Author Topic: Is There a Polite Way to Tell Her She Sounds Ineffectual?  (Read 6205 times)

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CakeBeret

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Re: Is There a Polite Way to Tell Her She Sounds Ineffectual?
« Reply #15 on: February 01, 2013, 11:47:33 AM »
If you have a good relationship with her, I would insert a lighthearted "Deb, honey, stop apologizing." into your conversation.

Otherwise I think you could say "You really don't need to apologize for asking me to do my job."

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nrb80

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Re: Is There a Polite Way to Tell Her She Sounds Ineffectual?
« Reply #16 on: February 01, 2013, 12:04:57 PM »
I will be honest and admit that I do this with certain people.  For example, the secretary at my pro bono place is much older than most of us students, and has worked there longer than I've been alive.  Is it her job to go make me a copy or bring me a pen or refill the tea bag drawer? Yes, but I apologize so that she doesn't feel like some kid can just walk in and demand she get up from her desk and go do their bidding.  Could I do that? Yes, and some other students do, but she likes me better :)

As an aside, I'm a lawyer, and this is the single biggest mistake I made in my career.  The age thing is overwhelming, and I do think this is an issue for most women, particularly young women who have been raised to be polite and give great respect to their elders.  It took years to build my backbone, remember that I was the lawyer and the manager, and to assert authority.  It's hard.

nrb80

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Re: Is There a Polite Way to Tell Her She Sounds Ineffectual?
« Reply #17 on: February 01, 2013, 12:07:00 PM »
One of my professors, who I'll call Deb, apologizes for everything.  She is a very accomplished woman (she holds two masters degrees and a Ph.D.) and her students love her classes.  However, some of her coworkers laugh behind her back because of her necessity to apologize.  This conversation happened yesterday, between me and her.

Deb:  I'm sorry to disturb you, BeagleMommy.  Would you be able to make 100 copies of this?
Me:  You're not disturbing me.  I'll have to send it to the print shop to have that many copies made.  When do you need them?
Deb:  I'm sorry.  Do I have to fill out the form?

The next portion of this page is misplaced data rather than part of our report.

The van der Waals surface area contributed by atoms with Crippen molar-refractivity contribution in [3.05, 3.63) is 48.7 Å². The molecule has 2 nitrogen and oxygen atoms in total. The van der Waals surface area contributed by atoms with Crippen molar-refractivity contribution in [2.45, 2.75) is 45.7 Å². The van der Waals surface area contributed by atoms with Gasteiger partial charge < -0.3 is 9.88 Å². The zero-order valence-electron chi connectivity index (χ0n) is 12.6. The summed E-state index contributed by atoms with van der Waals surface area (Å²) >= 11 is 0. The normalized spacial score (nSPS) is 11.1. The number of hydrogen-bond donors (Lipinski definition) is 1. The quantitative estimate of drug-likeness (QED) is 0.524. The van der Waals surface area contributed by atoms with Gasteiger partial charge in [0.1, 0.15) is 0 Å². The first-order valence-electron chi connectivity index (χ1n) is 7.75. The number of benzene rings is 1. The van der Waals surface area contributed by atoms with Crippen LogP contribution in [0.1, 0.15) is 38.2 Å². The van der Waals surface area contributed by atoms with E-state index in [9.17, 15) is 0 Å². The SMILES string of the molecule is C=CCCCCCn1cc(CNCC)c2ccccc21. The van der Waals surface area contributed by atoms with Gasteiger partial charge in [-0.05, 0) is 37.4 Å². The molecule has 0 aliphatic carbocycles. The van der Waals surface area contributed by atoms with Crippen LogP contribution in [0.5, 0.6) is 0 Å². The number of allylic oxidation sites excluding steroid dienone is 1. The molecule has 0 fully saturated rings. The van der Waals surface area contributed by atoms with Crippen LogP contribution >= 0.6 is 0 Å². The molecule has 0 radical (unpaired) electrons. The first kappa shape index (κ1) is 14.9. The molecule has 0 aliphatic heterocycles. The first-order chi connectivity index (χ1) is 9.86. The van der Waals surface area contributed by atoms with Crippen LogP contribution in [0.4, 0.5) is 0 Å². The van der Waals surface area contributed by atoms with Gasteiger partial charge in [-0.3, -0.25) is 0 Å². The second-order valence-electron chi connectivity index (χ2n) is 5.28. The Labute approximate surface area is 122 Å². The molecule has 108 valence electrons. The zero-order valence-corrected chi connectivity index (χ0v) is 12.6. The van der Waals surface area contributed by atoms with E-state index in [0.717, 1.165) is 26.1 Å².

Me:  No, I have the form here.  I'll fill it out.  Do you need it single sided or double sided?
Deb:  I'm sorry.  Double sided.
Me:  No problem.  Do you want them stapled or clipped?
Deb:  I'm sorry.  Stapled, please.
Me:  Not a problem.  When do you need them?
Deb:  I'm sorry.  Is Friday, okay?
Me:  Sure, that's doable.  I'll take it over in a few minutes.
Deb:  Thanks.  I'm sorry I had to ask.
Me:   :-\

I was always told that, in business, you shouldn't apologize for asking for something.  That it makes you sound disingenous and ineffectual.  I know people think this of Deb.  Is there a polite way to tell her how this sounds?  She's not my supervisor; she's one of the professor I support as a secretary.

I don't think that I would directly counsel her as there is a power difference. 

I would do one of two things: (1) either reply in the moment that it is no trouble at all, and you're glad to help; or (2) bring it up directly and privately with her, saying that you noticed this habit when speaking to her, and you just wanted to make sure she knew that you were there to assist, and wanted to make sure she knows how happy you are to assist her when needed.


Auntie Mame

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Re: Is There a Polite Way to Tell Her She Sounds Ineffectual?
« Reply #18 on: February 01, 2013, 12:18:18 PM »
Compulsive apologizers drive me around the bend, especially at work.  Do not apologize for asking me to do my job. Do not say "I'm sorry" when you want a glass of water, I am the hostess, I invited you to my home and I want you to be comfortable. 

Honestly, I don't respect compulsive apologizers, it says to the world "hey I have no confidence or self esteem!  Please come push me around and walk all over me while I apologize".  I know that is not the case, that is my perception.

A please will get you very far when asking for something, a sorry will only lose my respect.

Also, when compulsive do actually want to make a sincere apology for something, I don't take it seriously since I've heard I'm sorry from them so often it has now become meaningless when they say it.
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mmswm

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Re: Is There a Polite Way to Tell Her She Sounds Ineffectual?
« Reply #19 on: February 01, 2013, 12:31:07 PM »
I will be honest and admit that I do this with certain people.  For example, the secretary at my pro bono place is much older than most of us students, and has worked there longer than I've been alive.  Is it her job to go make me a copy or bring me a pen or refill the tea bag drawer? Yes, but I apologize so that she doesn't feel like some kid can just walk in and demand she get up from her desk and go do their bidding.  Could I do that? Yes, and some other students do, but she likes me better :)

See, in this case I might be inclined to overuse "please and thank you", but not an apology.  I think if one spends so much time apologizing needlessly, or over trivial things, then any apology from that person might be seen as insignificant or overlooked.